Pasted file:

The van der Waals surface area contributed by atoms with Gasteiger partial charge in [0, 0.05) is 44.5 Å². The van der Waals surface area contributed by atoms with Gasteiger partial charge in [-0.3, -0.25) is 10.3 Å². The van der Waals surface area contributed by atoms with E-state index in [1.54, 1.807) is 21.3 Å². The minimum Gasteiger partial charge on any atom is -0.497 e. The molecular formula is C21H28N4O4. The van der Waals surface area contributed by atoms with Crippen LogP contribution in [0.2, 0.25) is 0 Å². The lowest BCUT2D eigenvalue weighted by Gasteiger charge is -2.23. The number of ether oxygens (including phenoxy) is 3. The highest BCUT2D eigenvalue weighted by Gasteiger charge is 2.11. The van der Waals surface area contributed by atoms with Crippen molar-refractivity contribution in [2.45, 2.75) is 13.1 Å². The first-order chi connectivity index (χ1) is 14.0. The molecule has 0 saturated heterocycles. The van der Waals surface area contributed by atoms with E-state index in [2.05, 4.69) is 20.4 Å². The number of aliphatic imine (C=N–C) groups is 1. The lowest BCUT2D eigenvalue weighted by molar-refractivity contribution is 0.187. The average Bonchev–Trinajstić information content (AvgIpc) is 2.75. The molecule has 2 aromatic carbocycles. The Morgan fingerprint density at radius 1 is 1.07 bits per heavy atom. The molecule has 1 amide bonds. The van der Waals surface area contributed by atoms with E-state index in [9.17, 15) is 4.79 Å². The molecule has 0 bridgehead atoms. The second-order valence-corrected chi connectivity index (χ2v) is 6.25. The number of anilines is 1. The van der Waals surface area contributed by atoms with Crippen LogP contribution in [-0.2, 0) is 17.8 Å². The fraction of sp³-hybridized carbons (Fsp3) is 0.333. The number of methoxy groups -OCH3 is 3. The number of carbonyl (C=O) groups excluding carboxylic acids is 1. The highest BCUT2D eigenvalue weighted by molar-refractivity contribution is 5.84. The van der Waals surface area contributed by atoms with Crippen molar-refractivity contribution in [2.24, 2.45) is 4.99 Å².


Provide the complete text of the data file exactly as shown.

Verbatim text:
The van der Waals surface area contributed by atoms with Gasteiger partial charge in [0, 0.05) is 44.5 Å². The van der Waals surface area contributed by atoms with Gasteiger partial charge in [-0.3, -0.25) is 10.3 Å². The van der Waals surface area contributed by atoms with E-state index in [1.54, 1.807) is 21.3 Å². The minimum Gasteiger partial charge on any atom is -0.497 e. The molecular formula is C21H28N4O4. The van der Waals surface area contributed by atoms with Crippen LogP contribution in [0.2, 0.25) is 0 Å². The lowest BCUT2D eigenvalue weighted by Gasteiger charge is -2.23. The number of ether oxygens (including phenoxy) is 3. The highest BCUT2D eigenvalue weighted by Gasteiger charge is 2.11. The van der Waals surface area contributed by atoms with Crippen molar-refractivity contribution in [2.45, 2.75) is 13.1 Å². The first-order chi connectivity index (χ1) is 14.0. The molecule has 0 saturated heterocycles. The van der Waals surface area contributed by atoms with E-state index in [2.05, 4.69) is 20.4 Å². The number of aliphatic imine (C=N–C) groups is 1. The lowest BCUT2D eigenvalue weighted by molar-refractivity contribution is 0.187. The average Bonchev–Trinajstić information content (AvgIpc) is 2.75. The molecule has 2 aromatic carbocycles. The Morgan fingerprint density at radius 1 is 1.07 bits per heavy atom. The molecule has 1 amide bonds. The van der Waals surface area contributed by atoms with E-state index in [9.17, 15) is 4.79 Å². The molecule has 0 bridgehead atoms. The second-order valence-corrected chi connectivity index (χ2v) is 6.25. The number of anilines is 1. The van der Waals surface area contributed by atoms with Crippen LogP contribution in [-0.2, 0) is 17.8 Å². The fraction of sp³-hybridized carbons (Fsp3) is 0.333. The number of methoxy groups -OCH3 is 3. The number of carbonyl (C=O) groups excluding carboxylic acids is 1. The highest BCUT2D eigenvalue weighted by molar-refractivity contribution is 5.84. The van der Waals surface area contributed by atoms with Crippen molar-refractivity contribution in [2.24, 2.45) is 4.99 Å².